Originally Posted by massdrive
Welcome to the brotherhood Dan. As 2Door said, not a big fan of HF machinery.
You need to learn basics like: Tramming in the vise or angle plate or what ever you have set up on the table. You will need to know basic math, and some geometry and trigonometry too. You will need a couple of magnetic bases and dial indicators, a .0005 test indicator and a indicoil. Do you have a tooling kit? If not you will need collets and a drill chuck, some end mills, machine wrenches, and a strap set to get started.
Never climb mill (your not experienced enough) always cut with your tool cutting towards and into the work surface, pushing against the cut.
When moving to a desired stationary location always move the table and saddle dials in a clockwise direction even if you have to pass the location in a counter clockwise direction and come back to it in a clockwise direction. This will help keep the table and saddle from jumping when your cutting tool makes contact with the work surface.
Use the table, saddle, and head locks to secure your location or to create a little drag in the movement. There is no need to torque down on the lock levers. Just a little push should do. Keep your machine clean and lubricated, don't over load it and it will last you a life time.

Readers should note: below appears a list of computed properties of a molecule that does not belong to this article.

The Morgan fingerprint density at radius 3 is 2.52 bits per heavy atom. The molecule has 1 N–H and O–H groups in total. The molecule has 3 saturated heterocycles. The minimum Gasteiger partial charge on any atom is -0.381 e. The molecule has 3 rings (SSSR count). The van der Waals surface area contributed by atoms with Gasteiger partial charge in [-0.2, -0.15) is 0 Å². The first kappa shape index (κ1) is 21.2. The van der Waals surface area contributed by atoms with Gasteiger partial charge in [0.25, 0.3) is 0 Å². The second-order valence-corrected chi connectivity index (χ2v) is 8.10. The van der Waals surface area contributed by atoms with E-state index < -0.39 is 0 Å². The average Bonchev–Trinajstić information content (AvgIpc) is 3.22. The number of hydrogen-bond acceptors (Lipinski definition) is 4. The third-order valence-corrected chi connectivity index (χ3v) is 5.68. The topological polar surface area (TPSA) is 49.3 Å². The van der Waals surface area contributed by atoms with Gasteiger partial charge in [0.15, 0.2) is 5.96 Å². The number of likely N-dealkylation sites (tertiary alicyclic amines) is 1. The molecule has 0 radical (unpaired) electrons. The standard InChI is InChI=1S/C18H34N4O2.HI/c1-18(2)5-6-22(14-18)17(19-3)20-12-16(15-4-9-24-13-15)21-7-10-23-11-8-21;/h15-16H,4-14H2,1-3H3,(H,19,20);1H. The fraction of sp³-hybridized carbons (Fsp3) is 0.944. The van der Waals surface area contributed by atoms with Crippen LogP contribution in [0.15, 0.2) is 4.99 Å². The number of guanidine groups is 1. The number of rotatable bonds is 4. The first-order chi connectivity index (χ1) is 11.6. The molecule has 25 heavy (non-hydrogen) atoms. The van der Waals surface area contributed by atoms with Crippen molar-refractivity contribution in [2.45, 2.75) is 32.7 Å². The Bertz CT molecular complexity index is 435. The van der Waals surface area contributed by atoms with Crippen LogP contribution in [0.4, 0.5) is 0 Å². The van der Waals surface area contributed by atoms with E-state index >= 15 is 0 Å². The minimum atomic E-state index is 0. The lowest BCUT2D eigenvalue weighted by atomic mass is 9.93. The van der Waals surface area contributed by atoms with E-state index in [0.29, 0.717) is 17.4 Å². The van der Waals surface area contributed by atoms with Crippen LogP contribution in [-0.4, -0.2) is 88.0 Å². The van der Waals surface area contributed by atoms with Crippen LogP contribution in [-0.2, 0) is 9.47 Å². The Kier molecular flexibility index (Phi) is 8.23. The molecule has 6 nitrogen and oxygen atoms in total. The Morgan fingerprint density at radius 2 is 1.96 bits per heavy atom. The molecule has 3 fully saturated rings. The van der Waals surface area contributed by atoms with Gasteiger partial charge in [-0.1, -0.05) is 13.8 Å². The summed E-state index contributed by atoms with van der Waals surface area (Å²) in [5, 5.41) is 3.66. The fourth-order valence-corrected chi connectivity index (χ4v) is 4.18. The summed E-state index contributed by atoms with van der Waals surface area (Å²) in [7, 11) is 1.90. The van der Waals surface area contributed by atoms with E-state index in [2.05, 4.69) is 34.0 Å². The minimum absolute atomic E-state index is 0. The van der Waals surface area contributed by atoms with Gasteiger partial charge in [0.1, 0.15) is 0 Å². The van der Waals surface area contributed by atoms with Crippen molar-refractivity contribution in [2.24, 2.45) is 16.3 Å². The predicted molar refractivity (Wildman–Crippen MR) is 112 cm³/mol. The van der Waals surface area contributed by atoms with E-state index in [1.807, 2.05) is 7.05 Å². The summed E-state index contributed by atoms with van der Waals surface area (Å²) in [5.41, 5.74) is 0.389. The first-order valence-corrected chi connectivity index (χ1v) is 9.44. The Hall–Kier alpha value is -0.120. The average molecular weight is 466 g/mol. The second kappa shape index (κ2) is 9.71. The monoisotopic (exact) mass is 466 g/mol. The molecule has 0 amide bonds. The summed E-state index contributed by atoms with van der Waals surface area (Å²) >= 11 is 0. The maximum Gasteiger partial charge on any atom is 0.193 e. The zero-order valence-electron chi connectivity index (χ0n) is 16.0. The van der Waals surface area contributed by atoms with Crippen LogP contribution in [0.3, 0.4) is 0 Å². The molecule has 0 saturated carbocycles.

Keep your fingers and face out of the cutting area. Remove all jewelry. If you have long hair tie it back and wear short sleeves. Let the tool do the cutting forcing it will only wear it out faster. Use a water soluble coolant when cutting and drilling. I use a squirt bottle. Your mill may be mini but it will cut through flesh and bone like warm butter... Believe it!
There is so much to learn. If you have access to any applicable adult education programs in your community I strongly erg you to take classes. I am a tool maker with over 30 years of experience and I learn new tricks and tips all the time.
Should you need any assistance (and you will) PM me any time.
Thanks Mass. I really do appreciate it. Last year, I took a course. No kidding, hardest thing I have ever done and it was a blast. (and I spent 16 years at sea. This was harder) LOL, they updated the web site and this is the folks I went to school with; http://www.mcc.commnet.edu/continuin...-machining.php
Is funny, I am 4 years, college edgumacated and $20,000 into making that bushing and still, STILL ain't made the dam thing that could be bought for less then 5 bucks!! lol
Carol; "well, you are committed" Think she meant more that I should be.